Mana is a small town located at an altitude of 3200 m / 10500 ft. Mana wears the crown of being the last inhabited village of India along the India-Tibet/China border. The India-Tibet border is connected to this village through the 24 km long Mana Pass. However, no civilians are allowed to go beyond this village. If you want to go beyond this village towards the border, you need to get permission from the Indian Army.
Village of Mana
Mana, the last Indian Village
Due to its designation to be the last village on the Indian side, Govt of Uttarakhand is promoting the Mana as the tourism village. The population of this small village is around 500 and are called Bhotias who belong to the Mongol tribe. They live a very simple life and have little to do with the developments happening across the world! The small cottages they live in are decorated very gracefully. Local people here earn their living by growing vegetables (like potatoes, rajma or kidney beans), and selling them to eateries and shops at Badrinath. Mana is also famous for locally made woollen garments and materials like shawls, caps, blankets etc. Due to its elevation, the entire village is covered with snow for almost 6 months. Mana remains closed from Diwali/Deepavali (Oct end) to Akshaya Tritiya (first week of May)! The locals then shift to lower altitude places like Chamoli or Gopeshwar. When Mana opens again in May, the locals come back to keep the traditions and culture alive!
Picturesque village of Mana
Mana has quite a few tea shops that are marked as “Last Tea Shop In India”. A tea or a small hot snack will be really refreshing and acts as a good companion when you are fighting with the cold sub-zero temperature.
Mana and Mahabharata
Apart from being the last village, Mana also has a huge religious significance. According to Mahabharata, one of the peaks in this region has the pathway to heaven (called Swargarohini). It is said when Pandavas had decided to go to Swargarohini, they had passed through this village. However, due to the strenuous terrain, everyone except Yudhistira is believed to have died on the way! A couple of landmarks in the village adds to the legend. One of the landmarks is Bheem Pull (Bheem’s Bridge). River Saraswati passes through two huge stony hills and it was impossible for Draupadi to cross that river. It was then Bheem brought a huge stone from nearby and put it over the two stones to form a bridge. Pandavas later crossed the river through that bridge! At a few kilometers distance from here, a place called Lakshmi Ban, there is a small shrine dedicated to Draupadi. It is believed that this is the location where Draupadi breathed her last during their journey to Swargarohini.
Another legend says that Mana is the village where the epic Mahabharata was written. According to the beliefs, Saint Vyas dictated Mahabharata and it was Lord Ganesha who has written it. Mana has two caves which are believed to be the ones where Vyas and Ganesh sat and wrote Mahabharata. Vyas Gufa (Vyas Cave) and Ganesh Gufa (Ganesh Cave) are located closeby and today, there are temples in both of these caves that depict the same. The boards at the caves proudly display that the caves are more than 5000 years old!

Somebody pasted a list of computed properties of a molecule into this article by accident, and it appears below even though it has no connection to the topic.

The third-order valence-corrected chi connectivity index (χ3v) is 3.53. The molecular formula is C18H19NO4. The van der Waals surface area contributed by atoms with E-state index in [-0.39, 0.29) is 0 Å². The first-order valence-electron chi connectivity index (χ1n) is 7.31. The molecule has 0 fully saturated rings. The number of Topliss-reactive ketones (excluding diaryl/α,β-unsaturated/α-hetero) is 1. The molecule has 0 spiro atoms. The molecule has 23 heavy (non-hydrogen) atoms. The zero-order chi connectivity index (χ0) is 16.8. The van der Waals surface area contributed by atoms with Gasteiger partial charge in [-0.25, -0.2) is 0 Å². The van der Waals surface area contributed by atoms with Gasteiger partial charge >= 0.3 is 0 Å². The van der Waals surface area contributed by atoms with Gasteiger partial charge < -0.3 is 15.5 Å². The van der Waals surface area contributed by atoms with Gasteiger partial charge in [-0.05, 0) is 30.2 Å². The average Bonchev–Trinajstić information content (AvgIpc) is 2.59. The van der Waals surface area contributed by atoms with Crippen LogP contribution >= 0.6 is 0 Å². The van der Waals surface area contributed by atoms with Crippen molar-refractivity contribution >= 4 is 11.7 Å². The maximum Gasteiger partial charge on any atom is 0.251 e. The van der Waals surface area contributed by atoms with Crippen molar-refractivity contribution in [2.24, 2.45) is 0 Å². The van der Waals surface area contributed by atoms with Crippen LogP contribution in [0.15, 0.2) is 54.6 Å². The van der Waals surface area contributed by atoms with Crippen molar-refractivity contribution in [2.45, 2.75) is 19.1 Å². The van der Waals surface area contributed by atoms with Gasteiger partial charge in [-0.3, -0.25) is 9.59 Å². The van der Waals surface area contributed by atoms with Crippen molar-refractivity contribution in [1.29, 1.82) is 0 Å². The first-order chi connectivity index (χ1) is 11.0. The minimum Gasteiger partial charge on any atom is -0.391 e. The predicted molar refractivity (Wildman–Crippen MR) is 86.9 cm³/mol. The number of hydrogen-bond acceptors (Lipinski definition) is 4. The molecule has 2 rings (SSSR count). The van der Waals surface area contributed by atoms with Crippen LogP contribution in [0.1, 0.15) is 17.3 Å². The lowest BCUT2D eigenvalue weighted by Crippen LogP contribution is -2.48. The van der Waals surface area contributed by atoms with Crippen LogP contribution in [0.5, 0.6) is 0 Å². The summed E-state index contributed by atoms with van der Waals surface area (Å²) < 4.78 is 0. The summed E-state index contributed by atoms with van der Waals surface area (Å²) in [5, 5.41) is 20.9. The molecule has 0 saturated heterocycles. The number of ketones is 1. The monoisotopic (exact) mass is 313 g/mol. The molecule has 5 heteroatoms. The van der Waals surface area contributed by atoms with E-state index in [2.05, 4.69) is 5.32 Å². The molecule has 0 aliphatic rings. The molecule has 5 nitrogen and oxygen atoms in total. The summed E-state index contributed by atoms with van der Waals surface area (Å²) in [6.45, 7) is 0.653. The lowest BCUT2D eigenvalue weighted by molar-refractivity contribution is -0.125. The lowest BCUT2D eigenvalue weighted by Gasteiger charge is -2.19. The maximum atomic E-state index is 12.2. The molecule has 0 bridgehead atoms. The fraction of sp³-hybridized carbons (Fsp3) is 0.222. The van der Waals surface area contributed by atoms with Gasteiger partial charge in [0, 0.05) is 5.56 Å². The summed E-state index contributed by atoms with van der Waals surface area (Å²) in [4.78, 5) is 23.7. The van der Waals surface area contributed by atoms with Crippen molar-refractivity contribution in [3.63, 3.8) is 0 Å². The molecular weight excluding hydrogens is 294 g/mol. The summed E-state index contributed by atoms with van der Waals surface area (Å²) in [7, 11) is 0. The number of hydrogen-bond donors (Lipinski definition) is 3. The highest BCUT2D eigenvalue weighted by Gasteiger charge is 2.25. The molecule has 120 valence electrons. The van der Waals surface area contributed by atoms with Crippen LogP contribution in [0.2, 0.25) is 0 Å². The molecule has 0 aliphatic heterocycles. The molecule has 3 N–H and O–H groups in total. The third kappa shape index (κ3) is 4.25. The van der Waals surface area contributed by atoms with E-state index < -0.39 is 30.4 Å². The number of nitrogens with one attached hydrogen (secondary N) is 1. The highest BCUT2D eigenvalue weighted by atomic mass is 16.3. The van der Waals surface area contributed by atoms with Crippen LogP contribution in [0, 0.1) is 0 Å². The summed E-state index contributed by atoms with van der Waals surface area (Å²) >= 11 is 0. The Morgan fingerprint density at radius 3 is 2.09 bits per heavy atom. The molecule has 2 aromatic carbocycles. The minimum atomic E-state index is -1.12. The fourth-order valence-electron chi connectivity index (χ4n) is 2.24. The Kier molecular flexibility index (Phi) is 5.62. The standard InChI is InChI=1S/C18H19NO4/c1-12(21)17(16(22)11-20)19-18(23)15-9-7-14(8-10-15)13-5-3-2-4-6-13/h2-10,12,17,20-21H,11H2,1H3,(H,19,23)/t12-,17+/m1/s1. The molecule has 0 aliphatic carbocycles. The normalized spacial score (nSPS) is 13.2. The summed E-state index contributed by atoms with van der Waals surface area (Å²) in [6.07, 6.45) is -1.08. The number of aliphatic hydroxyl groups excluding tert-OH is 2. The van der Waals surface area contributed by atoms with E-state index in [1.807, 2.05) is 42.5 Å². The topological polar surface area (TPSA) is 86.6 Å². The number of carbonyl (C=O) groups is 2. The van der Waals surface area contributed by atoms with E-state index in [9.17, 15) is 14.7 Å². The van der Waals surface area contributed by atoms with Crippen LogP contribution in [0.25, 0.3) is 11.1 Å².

Around Vyas Gufa
The mysterious River Saraswati
Mana also happens to be the only place where River Saraswati is seen on the ground. According to the beliefs, River Saraswati is an underground river which joins Ganga and Yamuna at their confluence at Prayag (now Uttar Pradesh, near Allahabad). However, the river can be seen flowing between the rocks, and joining River Alaknanda before going underground. There is an interesting legend behind River Saraswati going underground. When Saint Vyas was reciting Mahabharata to Lord Ganesha, the roaring sound of the river was so deafening that Lord Ganesha could hardly hear anything. Angry with the roaring sound, Saint Vyas cursed the river to silence it by sending it underground! If you closely observe the confluence of River Saraswati and River Alaknanda, you would be amazed to see that the water level hardly raises after the confluence! Where is all the extra water of River Saraswati gone?!
Confluence of River Alaknanda and River Saraswati
Mana also has a small rock near Bheem Pull where you can see a very small but continuous flow of ice cold water. It is believed that this water comes from Manasa Sarovar Lake (that is located almost 200 km away in Tibet/China).
Water from Manasa Sarovar Lake
Adventures at Mana
Mana is also the starting point for numerous treks in this region. While you need to get permission to go through Mana Pass towards the India-Tibet border, there are couple of other places where treks are allowed and organized by local travel agents. The most common trek is to Vasudhara Falls which is about 6 km from Mana. It takes nearly 2 hours to reach the falls from Mana. Locals believe that the trail of the water from the falls fall only on the good and sways away from the evil. If you are around the falls, you have something to test 🙂
The other famous trek that is organized after taking enough permissions from relevant departments is to Satopant Lake which is the glacier from where River Alaknanda is born! It takes 5-6 days with camping amidst the high mountains to complete the trek and come back to Mana.
Mana is located just 4 km from the town of Badrinath. Mana is open between May to October. During the rest of the year, the village remains inaccessible due to heavy snow. This coincides with the closing time of Badrinath temple too, due to the same reason. The whole 4 km journey from Badrinath to Mana is very picturesque with stunning panoramic beauty all over the place. At Mana, you can really feel the tranquility and peace, and you can easily get lost in the mesmerizing beauty of the nature!
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